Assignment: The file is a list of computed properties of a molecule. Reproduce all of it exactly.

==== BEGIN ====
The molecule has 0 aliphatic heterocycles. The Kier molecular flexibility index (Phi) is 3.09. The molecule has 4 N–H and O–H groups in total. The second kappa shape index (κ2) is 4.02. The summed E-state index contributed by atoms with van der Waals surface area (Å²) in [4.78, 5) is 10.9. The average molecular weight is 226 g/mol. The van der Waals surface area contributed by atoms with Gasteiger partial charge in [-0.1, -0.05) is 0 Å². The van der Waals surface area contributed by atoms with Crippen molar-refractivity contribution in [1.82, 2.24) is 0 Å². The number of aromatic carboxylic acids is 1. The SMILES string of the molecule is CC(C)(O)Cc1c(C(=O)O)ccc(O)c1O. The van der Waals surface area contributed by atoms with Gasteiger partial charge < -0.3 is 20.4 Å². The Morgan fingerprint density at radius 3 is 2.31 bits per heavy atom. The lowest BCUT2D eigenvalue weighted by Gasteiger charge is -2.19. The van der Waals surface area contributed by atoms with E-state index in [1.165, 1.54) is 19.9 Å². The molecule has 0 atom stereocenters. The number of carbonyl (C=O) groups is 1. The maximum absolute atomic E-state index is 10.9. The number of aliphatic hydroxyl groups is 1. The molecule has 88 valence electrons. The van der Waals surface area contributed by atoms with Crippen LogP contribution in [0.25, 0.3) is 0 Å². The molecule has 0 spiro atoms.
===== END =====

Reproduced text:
The molecule has 0 aliphatic heterocycles. The Kier molecular flexibility index (Phi) is 3.09. The molecule has 4 N–H and O–H groups in total. The second kappa shape index (κ2) is 4.02. The summed E-state index contributed by atoms with van der Waals surface area (Å²) in [4.78, 5) is 10.9. The average molecular weight is 226 g/mol. The van der Waals surface area contributed by atoms with Gasteiger partial charge in [-0.1, -0.05) is 0 Å². The van der Waals surface area contributed by atoms with Crippen molar-refractivity contribution in [1.82, 2.24) is 0 Å². The number of aromatic carboxylic acids is 1. The SMILES string of the molecule is CC(C)(O)Cc1c(C(=O)O)ccc(O)c1O. The van der Waals surface area contributed by atoms with Gasteiger partial charge < -0.3 is 20.4 Å². The Morgan fingerprint density at radius 3 is 2.31 bits per heavy atom. The lowest BCUT2D eigenvalue weighted by Gasteiger charge is -2.19. The van der Waals surface area contributed by atoms with E-state index in [1.165, 1.54) is 19.9 Å². The molecule has 0 atom stereocenters. The number of carbonyl (C=O) groups is 1. The maximum absolute atomic E-state index is 10.9. The number of aliphatic hydroxyl groups is 1. The molecule has 88 valence electrons. The van der Waals surface area contributed by atoms with Crippen LogP contribution in [0.25, 0.3) is 0 Å². The molecule has 0 spiro atoms.